I define grief as some visible response to death that goes beyond curiosity or exploration to include altered daily routines plus signs of emotional distress.

Horses who merely nudge or sniff at the body of a dead companion, for example, can’t be said to be grieving.

Horses who stand vigil in a hushed circle, for many hours, at the fresh grave of a lost friend may well be grieving.

A horse who refuses food and companionship, becomes listless and won’t follow normal routines for days when her friend dies?

Why wouldn’t we see this as grief?

Read more here.
Read an interview with King here.

Order her new book here.


Weighty Matters

Together with the horse, we’re Olympians.
Together, we’re scholarship athletes.
We’re a legendary duo, crossing continents, scaling mountains, swimming rivers, and outsprinting nearly every other species on the planet.

fattrainerBut somewhere along the line it became OK to partner-up with our horses as overweight, out-of-shape humans. Increasingly, the horse community seems to give heavy riders a free pass, an enthusiastic blessing even.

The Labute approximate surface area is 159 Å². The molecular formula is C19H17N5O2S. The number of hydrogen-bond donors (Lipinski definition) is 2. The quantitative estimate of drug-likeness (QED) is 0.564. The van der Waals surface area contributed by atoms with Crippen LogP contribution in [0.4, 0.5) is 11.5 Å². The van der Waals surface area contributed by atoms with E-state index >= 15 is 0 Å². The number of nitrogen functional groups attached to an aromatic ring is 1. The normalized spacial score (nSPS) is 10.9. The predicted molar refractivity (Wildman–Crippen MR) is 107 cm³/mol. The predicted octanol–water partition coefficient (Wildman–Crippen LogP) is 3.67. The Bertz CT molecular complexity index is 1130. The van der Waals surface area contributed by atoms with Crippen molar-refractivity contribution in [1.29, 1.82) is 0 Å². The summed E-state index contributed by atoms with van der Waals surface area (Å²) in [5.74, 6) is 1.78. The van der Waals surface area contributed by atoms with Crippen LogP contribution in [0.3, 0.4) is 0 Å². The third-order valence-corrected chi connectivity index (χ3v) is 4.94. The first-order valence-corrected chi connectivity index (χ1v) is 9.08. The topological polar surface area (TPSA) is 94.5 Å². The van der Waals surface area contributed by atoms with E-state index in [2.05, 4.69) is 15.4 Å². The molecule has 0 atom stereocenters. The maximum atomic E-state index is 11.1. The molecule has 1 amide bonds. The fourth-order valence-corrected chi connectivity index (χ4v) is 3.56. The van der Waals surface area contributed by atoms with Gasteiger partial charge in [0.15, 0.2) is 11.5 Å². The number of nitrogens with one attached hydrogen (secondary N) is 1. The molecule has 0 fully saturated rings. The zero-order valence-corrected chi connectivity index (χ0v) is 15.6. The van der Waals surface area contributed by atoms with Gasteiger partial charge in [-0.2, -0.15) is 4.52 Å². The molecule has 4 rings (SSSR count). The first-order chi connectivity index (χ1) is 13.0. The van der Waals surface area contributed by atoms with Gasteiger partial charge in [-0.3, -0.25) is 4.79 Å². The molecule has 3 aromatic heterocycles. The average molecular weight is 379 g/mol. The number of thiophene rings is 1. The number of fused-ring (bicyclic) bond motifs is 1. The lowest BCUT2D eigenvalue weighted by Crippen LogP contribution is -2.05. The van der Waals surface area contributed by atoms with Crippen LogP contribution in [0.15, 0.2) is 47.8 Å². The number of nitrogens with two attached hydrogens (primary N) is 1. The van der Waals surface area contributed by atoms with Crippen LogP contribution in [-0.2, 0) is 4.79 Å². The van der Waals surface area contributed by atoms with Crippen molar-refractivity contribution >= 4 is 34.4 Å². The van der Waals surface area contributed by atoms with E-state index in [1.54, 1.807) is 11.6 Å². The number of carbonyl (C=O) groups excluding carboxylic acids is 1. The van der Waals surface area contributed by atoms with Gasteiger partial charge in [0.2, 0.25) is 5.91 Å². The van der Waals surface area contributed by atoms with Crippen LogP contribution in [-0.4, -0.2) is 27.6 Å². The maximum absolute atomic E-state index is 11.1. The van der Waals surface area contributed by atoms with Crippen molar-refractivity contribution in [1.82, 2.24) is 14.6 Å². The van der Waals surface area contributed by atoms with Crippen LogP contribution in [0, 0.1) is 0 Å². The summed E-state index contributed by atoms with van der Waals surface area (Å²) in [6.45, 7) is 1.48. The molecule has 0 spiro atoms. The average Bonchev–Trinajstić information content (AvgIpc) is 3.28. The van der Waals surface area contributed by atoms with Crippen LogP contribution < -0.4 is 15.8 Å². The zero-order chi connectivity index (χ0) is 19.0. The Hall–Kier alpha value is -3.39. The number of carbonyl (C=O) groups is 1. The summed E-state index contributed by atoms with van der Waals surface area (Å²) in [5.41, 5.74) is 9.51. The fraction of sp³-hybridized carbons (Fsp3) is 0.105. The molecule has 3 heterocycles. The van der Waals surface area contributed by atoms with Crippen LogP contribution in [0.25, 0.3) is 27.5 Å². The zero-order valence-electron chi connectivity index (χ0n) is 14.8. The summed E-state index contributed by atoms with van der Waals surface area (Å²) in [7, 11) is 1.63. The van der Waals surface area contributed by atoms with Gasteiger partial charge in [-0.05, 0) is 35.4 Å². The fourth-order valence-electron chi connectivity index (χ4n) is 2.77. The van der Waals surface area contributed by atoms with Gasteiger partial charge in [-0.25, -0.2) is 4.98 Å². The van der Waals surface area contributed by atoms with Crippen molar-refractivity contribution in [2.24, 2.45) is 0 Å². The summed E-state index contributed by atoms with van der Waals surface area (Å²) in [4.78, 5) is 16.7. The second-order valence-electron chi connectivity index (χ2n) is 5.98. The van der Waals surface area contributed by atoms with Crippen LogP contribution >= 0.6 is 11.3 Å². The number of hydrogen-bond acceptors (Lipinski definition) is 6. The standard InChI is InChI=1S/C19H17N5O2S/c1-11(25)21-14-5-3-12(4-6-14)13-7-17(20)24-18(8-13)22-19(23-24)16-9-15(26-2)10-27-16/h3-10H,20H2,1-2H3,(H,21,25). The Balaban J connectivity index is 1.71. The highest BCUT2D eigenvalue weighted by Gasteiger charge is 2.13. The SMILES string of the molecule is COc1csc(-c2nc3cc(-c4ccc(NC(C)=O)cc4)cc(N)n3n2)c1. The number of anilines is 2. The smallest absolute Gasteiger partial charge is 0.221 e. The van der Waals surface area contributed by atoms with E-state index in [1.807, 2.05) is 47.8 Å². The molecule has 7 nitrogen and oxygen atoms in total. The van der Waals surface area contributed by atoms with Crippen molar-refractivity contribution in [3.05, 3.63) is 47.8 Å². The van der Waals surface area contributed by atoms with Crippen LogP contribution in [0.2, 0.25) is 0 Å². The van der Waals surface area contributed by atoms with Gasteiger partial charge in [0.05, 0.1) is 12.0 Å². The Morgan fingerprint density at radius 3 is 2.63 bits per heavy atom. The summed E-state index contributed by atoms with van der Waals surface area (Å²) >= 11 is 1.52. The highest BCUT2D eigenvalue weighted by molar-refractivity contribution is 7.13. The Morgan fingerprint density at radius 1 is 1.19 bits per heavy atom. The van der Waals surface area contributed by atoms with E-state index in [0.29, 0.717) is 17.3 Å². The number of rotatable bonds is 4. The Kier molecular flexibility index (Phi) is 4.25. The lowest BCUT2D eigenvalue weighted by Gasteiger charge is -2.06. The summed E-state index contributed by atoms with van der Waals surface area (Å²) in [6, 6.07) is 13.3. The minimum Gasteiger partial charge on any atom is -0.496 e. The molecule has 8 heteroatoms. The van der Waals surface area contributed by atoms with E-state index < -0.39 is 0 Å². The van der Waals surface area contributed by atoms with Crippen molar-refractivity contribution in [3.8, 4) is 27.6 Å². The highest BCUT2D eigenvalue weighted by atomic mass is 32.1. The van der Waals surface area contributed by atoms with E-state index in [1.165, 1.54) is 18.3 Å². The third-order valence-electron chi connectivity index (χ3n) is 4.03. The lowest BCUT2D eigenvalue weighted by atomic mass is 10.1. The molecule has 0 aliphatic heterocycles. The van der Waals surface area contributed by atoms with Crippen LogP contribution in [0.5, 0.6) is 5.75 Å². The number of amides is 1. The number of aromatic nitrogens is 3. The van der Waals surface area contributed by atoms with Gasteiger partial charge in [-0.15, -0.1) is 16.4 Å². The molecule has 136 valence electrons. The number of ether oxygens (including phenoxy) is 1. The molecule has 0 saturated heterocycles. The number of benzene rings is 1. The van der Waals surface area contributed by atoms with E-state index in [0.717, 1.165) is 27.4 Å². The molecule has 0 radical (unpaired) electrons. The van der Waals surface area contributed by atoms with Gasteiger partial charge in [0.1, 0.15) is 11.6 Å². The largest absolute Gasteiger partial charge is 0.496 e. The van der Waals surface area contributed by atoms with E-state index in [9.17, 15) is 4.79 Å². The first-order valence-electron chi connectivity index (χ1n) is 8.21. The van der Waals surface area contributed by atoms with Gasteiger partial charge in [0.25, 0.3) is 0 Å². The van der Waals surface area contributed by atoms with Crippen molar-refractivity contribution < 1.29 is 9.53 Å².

• We don’t want hurt feelings.
  • It’s more important that we ride well and treat our horses nicely.
  • Who cares if we’re heavy?

Those were some sentiments posted in response to the BestHorsePractices Rider Weight article. It reviewed research by a pair of English scientists looking at the issue as it relates to horse wellness. It found that horse injury and “bad behavior” (rearing, bucking, etc.) were associated with an increase in human weight.
Commenters brought up excellent points.